Who would have thought that grading papers can be that much fun. I suppose this is no game for teachers or students who grade papers on a regular basis. Everyone else though may enjoy a round of Grading Game in which you pay off your student loans by grading papers for campus professors.
The game itself is pretty straightforward once you have endured the prolonged loading of the game, which even on my fast line and system took a noticeable amount of time.
It basically consists of a series of emails that you receive from professors asking you to "pay it back" to students who wrote about the professor on The Face Book.
The game itself gives you a certain amount of time to grade a paper, which you do with your mouse and the WASD keys. You basically move the mouse cursor, depicted by a cross hair, over a word or phrase and left-click on it to have it corrected. The game is all about error spotting - both spelling and grammar - and not about correcting the errors by yourself which may be a relief as it would reduce the pace of the game significantly.
Depending on whether you are right or wrong, you are awarded with bonus points if you are right, or not, if you have tried to correct an error that was none.
You can also see the grade of the student drop with errors that you find in the paper, and it appears that you need to have the grade get dropped by a certain amount to avoid getting fired by the professor. If you are indeed getting fired, it is game over and you can submit your score if you want.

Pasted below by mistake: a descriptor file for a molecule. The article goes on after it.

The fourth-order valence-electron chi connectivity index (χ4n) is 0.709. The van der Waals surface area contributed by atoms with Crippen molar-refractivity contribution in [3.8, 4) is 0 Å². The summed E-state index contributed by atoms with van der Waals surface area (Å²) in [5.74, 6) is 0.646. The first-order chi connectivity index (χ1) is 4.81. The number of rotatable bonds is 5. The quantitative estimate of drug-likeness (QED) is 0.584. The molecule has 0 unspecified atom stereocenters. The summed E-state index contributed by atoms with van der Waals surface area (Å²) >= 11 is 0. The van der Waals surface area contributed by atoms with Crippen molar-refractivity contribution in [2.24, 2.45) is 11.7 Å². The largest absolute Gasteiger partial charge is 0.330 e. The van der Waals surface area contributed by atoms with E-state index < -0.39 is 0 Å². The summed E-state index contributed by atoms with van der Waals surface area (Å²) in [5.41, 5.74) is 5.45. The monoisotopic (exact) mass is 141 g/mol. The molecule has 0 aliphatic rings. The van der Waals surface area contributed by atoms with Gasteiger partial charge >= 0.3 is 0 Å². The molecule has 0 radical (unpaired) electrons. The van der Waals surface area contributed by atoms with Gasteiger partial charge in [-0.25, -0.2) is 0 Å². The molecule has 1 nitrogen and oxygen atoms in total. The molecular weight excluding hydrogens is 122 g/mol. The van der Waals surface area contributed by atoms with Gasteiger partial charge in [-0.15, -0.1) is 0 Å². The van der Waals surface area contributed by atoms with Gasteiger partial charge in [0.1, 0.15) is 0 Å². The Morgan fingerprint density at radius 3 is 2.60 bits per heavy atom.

The game gets a bit repetitive after you have corrected a few papers as there are no new game elements added in later stages that would add some much needed variety to the grading of papers. The game designers options are obviously limited in this regard, but a little bit of math thrown in for instance could really improve the quality of the game for instance.
Grading Game offers a rather unique concept that I have not seen before in a game in this form. I only wished the developer would have added more variety to the game, and maybe a time-less mode for players who just want to spot all the errors without being constantly reminded that a ticker is running down that prevents them from doing so.Advertisement
Advertising revenue is falling fast across the Internet, and independently-run sites like Ghacks are hit hardest by it. The advertising model in its current form is coming to an end, and we have to find other ways to continue operating this site.
We are committed to keeping our content free and independent, which means no paywalls, no sponsored posts, no annoying ad formats or subscription fees.
If you like our content, and would like to help, please consider making a contribution:
Ghacks is a technology news blog that was founded in 2005 by Martin Brinkmann. It has since then become one of the most popular tech news sites on the Internet with five authors and regular contributions from freelance writers.